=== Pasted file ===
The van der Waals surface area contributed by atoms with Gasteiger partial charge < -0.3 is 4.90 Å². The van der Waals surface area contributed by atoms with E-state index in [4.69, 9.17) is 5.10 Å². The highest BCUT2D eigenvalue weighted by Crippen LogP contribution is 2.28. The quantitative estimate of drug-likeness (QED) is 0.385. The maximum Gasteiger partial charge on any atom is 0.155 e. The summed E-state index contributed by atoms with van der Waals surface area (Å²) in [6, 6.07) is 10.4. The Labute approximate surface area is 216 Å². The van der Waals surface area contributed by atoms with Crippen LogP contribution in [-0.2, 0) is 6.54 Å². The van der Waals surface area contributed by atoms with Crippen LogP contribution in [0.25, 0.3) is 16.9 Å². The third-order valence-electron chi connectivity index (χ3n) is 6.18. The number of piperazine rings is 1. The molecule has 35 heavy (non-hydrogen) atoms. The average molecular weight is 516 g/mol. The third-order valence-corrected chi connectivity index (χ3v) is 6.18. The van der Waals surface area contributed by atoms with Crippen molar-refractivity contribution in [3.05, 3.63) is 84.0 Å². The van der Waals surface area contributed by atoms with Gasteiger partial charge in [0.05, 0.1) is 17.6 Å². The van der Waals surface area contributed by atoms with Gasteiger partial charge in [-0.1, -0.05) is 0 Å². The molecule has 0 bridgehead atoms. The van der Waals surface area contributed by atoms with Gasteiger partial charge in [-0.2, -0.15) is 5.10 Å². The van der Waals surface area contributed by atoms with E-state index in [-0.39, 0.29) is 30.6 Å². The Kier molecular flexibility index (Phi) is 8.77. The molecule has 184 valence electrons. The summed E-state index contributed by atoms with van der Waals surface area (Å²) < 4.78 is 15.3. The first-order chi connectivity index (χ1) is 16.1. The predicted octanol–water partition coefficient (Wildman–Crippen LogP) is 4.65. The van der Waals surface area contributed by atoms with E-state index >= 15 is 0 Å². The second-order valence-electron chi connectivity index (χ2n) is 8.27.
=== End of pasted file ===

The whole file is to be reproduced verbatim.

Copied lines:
The van der Waals surface area contributed by atoms with Gasteiger partial charge < -0.3 is 4.90 Å². The van der Waals surface area contributed by atoms with E-state index in [4.69, 9.17) is 5.10 Å². The highest BCUT2D eigenvalue weighted by Crippen LogP contribution is 2.28. The quantitative estimate of drug-likeness (QED) is 0.385. The maximum Gasteiger partial charge on any atom is 0.155 e. The summed E-state index contributed by atoms with van der Waals surface area (Å²) in [6, 6.07) is 10.4. The Labute approximate surface area is 216 Å². The van der Waals surface area contributed by atoms with Crippen LogP contribution in [-0.2, 0) is 6.54 Å². The van der Waals surface area contributed by atoms with Crippen LogP contribution in [0.25, 0.3) is 16.9 Å². The third-order valence-electron chi connectivity index (χ3n) is 6.18. The number of piperazine rings is 1. The molecule has 35 heavy (non-hydrogen) atoms. The average molecular weight is 516 g/mol. The third-order valence-corrected chi connectivity index (χ3v) is 6.18. The van der Waals surface area contributed by atoms with Crippen molar-refractivity contribution in [3.05, 3.63) is 84.0 Å². The van der Waals surface area contributed by atoms with Gasteiger partial charge in [0.05, 0.1) is 17.6 Å². The van der Waals surface area contributed by atoms with Gasteiger partial charge in [-0.1, -0.05) is 0 Å². The molecule has 0 bridgehead atoms. The van der Waals surface area contributed by atoms with Gasteiger partial charge in [-0.2, -0.15) is 5.10 Å². The van der Waals surface area contributed by atoms with E-state index in [-0.39, 0.29) is 30.6 Å². The Kier molecular flexibility index (Phi) is 8.77. The molecule has 184 valence electrons. The summed E-state index contributed by atoms with van der Waals surface area (Å²) < 4.78 is 15.3. The first-order chi connectivity index (χ1) is 16.1. The predicted octanol–water partition coefficient (Wildman–Crippen LogP) is 4.65. The van der Waals surface area contributed by atoms with E-state index >= 15 is 0 Å². The second-order valence-electron chi connectivity index (χ2n) is 8.27.